Eggs: From 3 to 4 eggs, apparently more often 3, make up the set for Grace’s warbler. They are ovate with a tendency toward elongate ovate, and are only slightly glossy. They are white or creamy white, finely speckled and spotted with “auburn,” “bay,” or “chestnut brown,” intermingled with “light brownish drab,” “deep brownish drab,” or “pale vinaceous drab.” The markings are concentrated at the large end, where they frequently form a distinct wreath, leaving the lower half of the egg immaculate. Occasionally eggs are speckled all over; and some are marked with blotches. Generally the drab spots are in the majority, when the fewer brown spots, which are often as dark as to appear almost black, are more prominent. The measurements of 38 eggs average 16.9 by 12.7 millimeters; the eggs showing the four extremes measure 18.2 by 13.1, 18.0 by 18.3, 14.8 by 12.7, and 15.4 by 11.7 millimeters (Harris).

Young: Nothing seems to have been published on incubation or on the development and care of the young.

Plumages: Ridgway (1902) describes the young male in first l)lllmage as “above plain grayish hair brown or drab-gray, the feathers ash gray beneath the surface; sides of head similar but rather paler; malar region, chin, and throat pale brownish gray, minutely and sparsely flecked with darker, the chest similar, but with rather large roundish spots of dusky; rest of under parts dull white streaked or spotted with dusky gray medially, dull grayish laterally.”

Swarth (1904) writes of the postjuvenal molt:

A young male taken July 13th is in the brown streaked plumage, but yellow feathers are beginning to appear along the median line of the throat and upper breast, and the yellow superciliary stripe is a!so beginning to show. Another, a little older, has the streaks of the lower parts restricted to the sides and flanks, and the yellow markings nearly perfect. A male taken on July 80th, which has just discarded the juvenile for the winter plumage, differs from the autumnal adults in having the white of the under parts more strongly tinged with buff; and whereas the adult has the back decidedly streaked, though the markings are overcast by the brownish edgings to the feathers, in the juvenile these markings are but imperfectly indicated.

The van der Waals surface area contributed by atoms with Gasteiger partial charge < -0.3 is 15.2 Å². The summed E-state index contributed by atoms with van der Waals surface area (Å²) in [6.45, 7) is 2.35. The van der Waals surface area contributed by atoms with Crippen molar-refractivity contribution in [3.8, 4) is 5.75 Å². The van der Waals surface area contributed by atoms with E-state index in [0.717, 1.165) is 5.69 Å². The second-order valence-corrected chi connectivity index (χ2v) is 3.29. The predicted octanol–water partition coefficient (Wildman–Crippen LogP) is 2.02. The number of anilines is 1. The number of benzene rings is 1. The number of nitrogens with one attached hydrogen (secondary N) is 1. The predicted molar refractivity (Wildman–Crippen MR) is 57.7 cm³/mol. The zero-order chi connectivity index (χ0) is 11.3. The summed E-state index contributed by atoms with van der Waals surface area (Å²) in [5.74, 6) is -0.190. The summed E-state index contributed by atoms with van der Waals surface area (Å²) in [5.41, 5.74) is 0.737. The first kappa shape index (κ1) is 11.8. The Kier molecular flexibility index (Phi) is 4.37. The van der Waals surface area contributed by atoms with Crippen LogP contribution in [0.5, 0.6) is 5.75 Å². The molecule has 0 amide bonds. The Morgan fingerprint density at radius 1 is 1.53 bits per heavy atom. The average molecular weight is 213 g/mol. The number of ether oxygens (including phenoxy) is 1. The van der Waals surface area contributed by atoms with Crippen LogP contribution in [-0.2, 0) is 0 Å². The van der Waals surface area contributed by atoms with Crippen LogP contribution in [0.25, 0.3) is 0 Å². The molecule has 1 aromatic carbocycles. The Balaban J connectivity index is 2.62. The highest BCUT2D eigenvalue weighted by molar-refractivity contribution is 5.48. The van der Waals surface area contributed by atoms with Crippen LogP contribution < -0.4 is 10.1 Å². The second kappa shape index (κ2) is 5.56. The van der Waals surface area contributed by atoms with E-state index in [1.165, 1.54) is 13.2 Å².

Apparently, the nuptial plumage is assumed by wear alone, for no available specimens show any signs of prenuptial niolt and both young birds and adults in the fall are much like the spring birds, but browner and with themarkings obscured by brownish tips that probably wear away before spring.

Young birds and females have duller colors than the adult males and are browner in the fall than in the spring. Adults doubtless have a complete postnuptial molt in late summer.

Behavior: G race’s warbler is a bird of the pines, spending most of its’ time in the towering tops of the tallest trees. It is sometimes seen in other conifers such as hemlocks and spruces, btit very seldom on or even near the ground. Dr. Wetmore (1920) says: “Usually they were found in the tops of the Yellow Pines where they worked about rather leisurely, exploring the smaller limbs and at short intervals pausing to sing. * * * Occasionally one was found working about through the oak undergrowth at times coming down almost to the ground. The flight was tindulating and rather quick and jerky.”